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Janssen settles for $99M in opioid trial

The state of West Virginia has agreed to a $99 million settlement with Johnson & Johnson subsidiary Janssen Pharmaceutical removing the company from the trial that entered its third week in a Charleston courtroom Monday.

State Attorney General Patrick Morrisey announced the settlement shortly after attorneys gathered at the Kanawha County Courthouse Monday before Mercer County Circuit Judge Derek Swope, who is hearing the case as a bench trial. Morrisey later detailed the settlement at a news conference.

“West Virginia and her political subdivisions will receive $99 million in a lump sum payment. This will be for the state, the counties and the cities and this will be within 45-days of approval by all of the political subdivisions,” Morrisey said.

The state sued Janssen, Teva and Allergan Finance LLC for allegedly making marketing misrepresentations and omissions that substantially contributed to the opioid epidemic and that the companies failed to monitor for and guard against diversion of their drugs.

The trial continues against the other two defendants.

Morrisey said the $99 million is a lot more than the state would have gotten from Johnson & Johnson in a national settlement.

“We are doubling the amount,” Morrisey said. “That’s significant. We were looking at $48 million (based on some of the original numbers).”

A Monday morning news release from Johnson & Johnson said it was admitting no wrongdoing and it stands by the way it marketed and promoted its opioid medications, calling it “appropriate and responsible.”

The company said its drugs, Uragesic, Nucynta and Nucynta ER, “accounted for less than one percent of total opioid prescriptions in West Virginia and the U.S. since launch. The company no longer sells prescription opioid medications in the United States as part of its ongoing efforts to focus on transformational innovation and serving unmet patient needs.”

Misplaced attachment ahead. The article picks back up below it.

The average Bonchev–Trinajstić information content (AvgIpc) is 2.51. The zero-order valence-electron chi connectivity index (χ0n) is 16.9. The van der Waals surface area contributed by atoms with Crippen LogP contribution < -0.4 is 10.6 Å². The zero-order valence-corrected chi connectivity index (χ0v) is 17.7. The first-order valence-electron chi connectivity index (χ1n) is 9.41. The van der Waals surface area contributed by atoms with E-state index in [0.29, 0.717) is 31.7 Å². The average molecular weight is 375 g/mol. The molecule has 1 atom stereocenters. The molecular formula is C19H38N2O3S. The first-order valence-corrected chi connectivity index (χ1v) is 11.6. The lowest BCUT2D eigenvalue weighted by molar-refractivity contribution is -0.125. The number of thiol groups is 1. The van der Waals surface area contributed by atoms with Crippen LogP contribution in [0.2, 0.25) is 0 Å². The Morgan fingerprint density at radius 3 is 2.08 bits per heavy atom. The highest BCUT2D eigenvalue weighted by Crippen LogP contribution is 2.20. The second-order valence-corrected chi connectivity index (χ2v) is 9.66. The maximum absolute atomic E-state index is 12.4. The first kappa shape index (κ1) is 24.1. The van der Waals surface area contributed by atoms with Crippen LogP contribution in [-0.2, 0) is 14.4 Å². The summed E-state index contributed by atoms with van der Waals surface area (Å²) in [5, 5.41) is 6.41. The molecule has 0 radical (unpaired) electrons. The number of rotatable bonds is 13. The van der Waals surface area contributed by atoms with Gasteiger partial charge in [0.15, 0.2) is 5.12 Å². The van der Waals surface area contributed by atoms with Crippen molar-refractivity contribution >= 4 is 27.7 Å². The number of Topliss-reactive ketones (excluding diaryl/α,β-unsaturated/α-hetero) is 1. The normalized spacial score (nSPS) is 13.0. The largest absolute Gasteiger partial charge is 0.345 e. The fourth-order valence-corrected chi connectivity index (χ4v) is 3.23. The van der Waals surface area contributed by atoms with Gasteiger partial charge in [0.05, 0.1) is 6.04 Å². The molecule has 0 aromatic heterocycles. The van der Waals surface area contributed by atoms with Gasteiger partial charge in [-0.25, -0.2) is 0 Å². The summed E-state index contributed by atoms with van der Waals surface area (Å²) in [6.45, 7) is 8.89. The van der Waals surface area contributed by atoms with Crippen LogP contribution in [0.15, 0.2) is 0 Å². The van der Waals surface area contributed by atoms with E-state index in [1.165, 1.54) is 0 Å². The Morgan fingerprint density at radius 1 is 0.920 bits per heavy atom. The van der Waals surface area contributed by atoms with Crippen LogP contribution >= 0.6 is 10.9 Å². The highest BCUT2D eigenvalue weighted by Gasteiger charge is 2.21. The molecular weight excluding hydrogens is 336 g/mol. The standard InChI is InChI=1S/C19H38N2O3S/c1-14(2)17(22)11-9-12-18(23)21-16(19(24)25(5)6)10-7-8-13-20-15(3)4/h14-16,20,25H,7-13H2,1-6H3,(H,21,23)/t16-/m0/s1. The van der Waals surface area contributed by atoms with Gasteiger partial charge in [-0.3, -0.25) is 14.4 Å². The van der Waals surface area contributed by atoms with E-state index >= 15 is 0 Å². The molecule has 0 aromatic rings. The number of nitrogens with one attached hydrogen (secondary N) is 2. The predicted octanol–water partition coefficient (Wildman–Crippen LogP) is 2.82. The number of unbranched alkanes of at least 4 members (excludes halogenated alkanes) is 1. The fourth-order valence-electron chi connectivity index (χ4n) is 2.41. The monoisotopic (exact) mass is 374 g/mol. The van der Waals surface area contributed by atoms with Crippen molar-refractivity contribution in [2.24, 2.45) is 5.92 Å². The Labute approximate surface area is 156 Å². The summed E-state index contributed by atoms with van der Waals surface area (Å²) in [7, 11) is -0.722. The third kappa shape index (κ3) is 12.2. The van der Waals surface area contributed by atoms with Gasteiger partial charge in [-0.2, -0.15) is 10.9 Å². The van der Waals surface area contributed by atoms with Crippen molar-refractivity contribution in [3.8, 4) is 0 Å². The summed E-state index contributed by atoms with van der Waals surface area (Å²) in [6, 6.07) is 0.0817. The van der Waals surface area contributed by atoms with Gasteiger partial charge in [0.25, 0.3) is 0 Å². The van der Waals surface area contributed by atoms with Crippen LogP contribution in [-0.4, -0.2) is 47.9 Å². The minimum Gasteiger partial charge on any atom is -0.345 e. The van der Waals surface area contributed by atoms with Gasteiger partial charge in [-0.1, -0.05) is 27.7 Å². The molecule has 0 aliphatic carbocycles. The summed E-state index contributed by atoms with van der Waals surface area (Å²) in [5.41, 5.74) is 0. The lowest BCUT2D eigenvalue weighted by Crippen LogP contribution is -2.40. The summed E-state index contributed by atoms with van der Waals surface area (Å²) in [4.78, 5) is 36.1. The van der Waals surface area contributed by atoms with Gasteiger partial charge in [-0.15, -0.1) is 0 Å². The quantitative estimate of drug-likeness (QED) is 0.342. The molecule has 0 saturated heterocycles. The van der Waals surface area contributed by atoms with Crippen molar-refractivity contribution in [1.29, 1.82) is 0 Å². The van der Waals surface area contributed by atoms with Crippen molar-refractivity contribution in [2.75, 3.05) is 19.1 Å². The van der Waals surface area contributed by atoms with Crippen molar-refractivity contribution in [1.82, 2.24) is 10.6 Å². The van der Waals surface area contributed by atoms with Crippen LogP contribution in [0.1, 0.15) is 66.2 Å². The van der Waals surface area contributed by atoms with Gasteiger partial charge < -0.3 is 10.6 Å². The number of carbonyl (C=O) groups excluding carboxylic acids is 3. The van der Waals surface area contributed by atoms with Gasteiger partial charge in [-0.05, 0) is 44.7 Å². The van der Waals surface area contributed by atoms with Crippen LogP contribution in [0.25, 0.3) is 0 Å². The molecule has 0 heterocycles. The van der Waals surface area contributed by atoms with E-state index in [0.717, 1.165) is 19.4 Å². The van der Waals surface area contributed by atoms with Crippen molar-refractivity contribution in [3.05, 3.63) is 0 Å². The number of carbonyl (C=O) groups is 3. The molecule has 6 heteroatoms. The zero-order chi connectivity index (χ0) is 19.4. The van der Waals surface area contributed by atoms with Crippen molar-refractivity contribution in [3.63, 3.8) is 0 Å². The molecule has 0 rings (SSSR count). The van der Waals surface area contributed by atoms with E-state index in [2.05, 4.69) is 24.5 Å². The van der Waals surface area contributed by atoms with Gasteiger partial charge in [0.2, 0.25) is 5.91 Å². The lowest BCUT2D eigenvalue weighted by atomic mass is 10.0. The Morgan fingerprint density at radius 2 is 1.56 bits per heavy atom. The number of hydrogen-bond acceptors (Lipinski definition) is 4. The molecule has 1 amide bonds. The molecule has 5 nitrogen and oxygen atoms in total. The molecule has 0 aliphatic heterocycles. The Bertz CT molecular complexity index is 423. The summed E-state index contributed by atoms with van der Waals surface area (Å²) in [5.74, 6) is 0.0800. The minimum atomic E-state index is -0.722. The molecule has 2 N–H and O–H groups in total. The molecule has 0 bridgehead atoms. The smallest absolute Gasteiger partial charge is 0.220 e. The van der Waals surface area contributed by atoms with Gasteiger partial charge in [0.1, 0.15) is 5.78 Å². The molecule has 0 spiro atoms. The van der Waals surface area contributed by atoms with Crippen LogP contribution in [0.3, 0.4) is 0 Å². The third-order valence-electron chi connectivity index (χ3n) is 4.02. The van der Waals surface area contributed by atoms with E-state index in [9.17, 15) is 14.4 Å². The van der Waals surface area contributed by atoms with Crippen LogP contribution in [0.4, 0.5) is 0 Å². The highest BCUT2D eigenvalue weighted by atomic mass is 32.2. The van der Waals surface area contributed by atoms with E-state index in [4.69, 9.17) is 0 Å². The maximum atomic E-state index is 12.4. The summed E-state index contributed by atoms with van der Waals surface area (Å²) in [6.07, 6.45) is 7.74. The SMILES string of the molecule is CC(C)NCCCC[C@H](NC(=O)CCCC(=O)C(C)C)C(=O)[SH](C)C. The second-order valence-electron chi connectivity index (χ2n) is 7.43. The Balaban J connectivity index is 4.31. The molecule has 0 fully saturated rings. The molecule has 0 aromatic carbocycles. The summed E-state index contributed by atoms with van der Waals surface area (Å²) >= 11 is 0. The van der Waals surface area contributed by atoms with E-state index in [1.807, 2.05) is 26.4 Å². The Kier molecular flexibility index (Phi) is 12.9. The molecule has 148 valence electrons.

Morrisey is urging the state’s cities and counties to sign-off on the West Virginia First MOU, the approved distribution plan for the settlement money. There is an approaching deadline, Morrisey said Monday.

“I would urge any county and city that has yet to approve the West Virginia First MOU to do so quickly because if folks don’t sign on to the MOU they get no money. We need folks to sign in. This has to be a team approach,” Morrisey said.

Morrisey said state residents can expect to see more money coming to the state from those in the opioid supply chain than originally forecasted in national settlements.

“I’m going to make a prediction here — at the end of all of this process West Virginia will be number one or number two, very, very high up, in the amount it receives per capita in all of these opioid settlements. That’s because of all of the work we’re doing in this office to argue that settlement amounts should be based on severity and not population,” Morrisey said.

According to Johnson & Johnson, the settlement “directly support(s) local community efforts to seek meaningful progress in addressing the opioid crisis in West Virginia. This settlement is not an admission of liability or wrongdoing and marks continued progress in resolving opioid-related claims and litigation by states, cities, counties and other subdivisions in the United States. The company will continue to defend against any litigation that the final agreement does not resolve.”

During an appearance Monday on MetroNews “Talkline,” Morrisey was asked if the settlement could provide momentum to settle with Teva and Allergan.

“We’re always open if defendants want to put something that we should chew on, on the table but we’re in a very, very, very strong position against Teva and Allergan and we’re proceeding with the trial without delay,” Morrisey said.

Morrisey announced a settlement with opioid manufacturer Endo, the maker of Opana, $26 million in a lump sum payment late last month.

The state filed the lawsuits in 2019.